Thirty years ago, I was a single mom with the extremely unglamorous job of selling sandwiches door to door in office buildings on Sunset Boulevard. Some of these stops were talent agencies. It was mortifying to be rolling my sandwich cart into the trendy rooms where talent agents were working the phones on behalf of their clients, even though I’d stopped acting when I had my daughter Sophie.
Although I have written ANGEL LADY, our film about a glitch on a TV that may or may ot be a Angel, and hosted for almost five years the HOW TO CONNECT WITH ANGELS podcast, I personally have never encountered one.
Until last Saturday around 2:45 pm CST.
I suggest going to bed earlier as a solid guarantee that you’ll wake up feeling better and more hopeful about Life. It’s obvious that folks everywhere are drained by the horrendous events we’ve endured. Also, drink half your weight in ounces of water. Yet, despite extra rest and hydration, there are lots of days when I’m reluctant to put my feet on the floor.
I lost my Dad when I was in my early twenties. He was only 50 years old when he died of a massive heart attack. I was devastated. He would never walk me down the aisle, never hold his grandchildren. I would never, ever see him again. A huge void yawned before me.
You may assume that the person writing this “How To” is an expert on the subject of Self-Confidence….I am not! This is my pain point!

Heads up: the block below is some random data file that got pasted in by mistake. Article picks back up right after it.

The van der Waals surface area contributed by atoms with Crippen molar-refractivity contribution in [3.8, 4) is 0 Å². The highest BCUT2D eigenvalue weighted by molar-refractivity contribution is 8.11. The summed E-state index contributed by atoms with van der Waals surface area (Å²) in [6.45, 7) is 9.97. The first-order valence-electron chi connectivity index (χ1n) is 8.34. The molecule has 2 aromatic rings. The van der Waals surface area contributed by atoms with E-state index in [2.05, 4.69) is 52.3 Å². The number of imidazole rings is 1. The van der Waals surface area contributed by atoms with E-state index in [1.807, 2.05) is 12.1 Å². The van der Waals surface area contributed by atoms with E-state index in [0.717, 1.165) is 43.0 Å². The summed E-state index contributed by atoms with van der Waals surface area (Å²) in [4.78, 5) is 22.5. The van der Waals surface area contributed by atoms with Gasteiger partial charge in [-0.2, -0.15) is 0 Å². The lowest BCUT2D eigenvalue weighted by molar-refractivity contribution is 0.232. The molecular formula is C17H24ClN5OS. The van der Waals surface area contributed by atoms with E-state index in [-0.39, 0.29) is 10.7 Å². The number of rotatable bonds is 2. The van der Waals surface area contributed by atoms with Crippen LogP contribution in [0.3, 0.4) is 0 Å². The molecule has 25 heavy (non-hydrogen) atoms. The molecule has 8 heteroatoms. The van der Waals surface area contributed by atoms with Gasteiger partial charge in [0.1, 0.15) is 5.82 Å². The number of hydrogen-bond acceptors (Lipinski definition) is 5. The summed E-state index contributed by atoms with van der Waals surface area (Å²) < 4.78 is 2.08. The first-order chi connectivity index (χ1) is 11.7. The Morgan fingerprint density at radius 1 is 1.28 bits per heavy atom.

After my twenties, Huge Doubts plopped itself down on a couch in the dark, dank living room of my ego. Any time I thought of doing something courageous in pursuit of my dream, Doubt sat up and wagged a warning finger.
“Don’t get your hopes up, girly. You know what happens.”
I have lived with a heavy cloak of depression wrapped around my spirit for a good part of my adult life. It’s been severe enough to warrant a prescription. The anti-depressant kept me from falling further into the darkness and doing harm to myself. The worst period was during my last years living in Los Angeles…
Now that my beloved prim and proper mama is deceased, I feel free to share my spicy example of a miracle that unfolded when I chose to express gratitude rather than wallow in self-pity. For those seeking romance, true love, or escapist entertainment, this is for you. I do want to warn you, that there is some advice lurking here.
Something has occurred to me. As I have mentioned before, our mother was timid. And shy. In groups of more than two, her stories and jokes were as wobbly as her confidence.
I am here to disperse my mother’s final remains on paper. In the few short weeks after her death, I have unearthed a small mountain of cards she stored away – received from family and friends.
So picture my dear mama (emphasis on the second syllable – as elocuted in Downton Abbey) Sylvia Myers Willoughby, age around 88, sitting comfortably in a corner of this settee, crime novel in hand. It’s cocktail time at the Lake, which invariably involves gin and tonics and a tray of sharp, sweating Vermont cheddar perched atop Triscuits.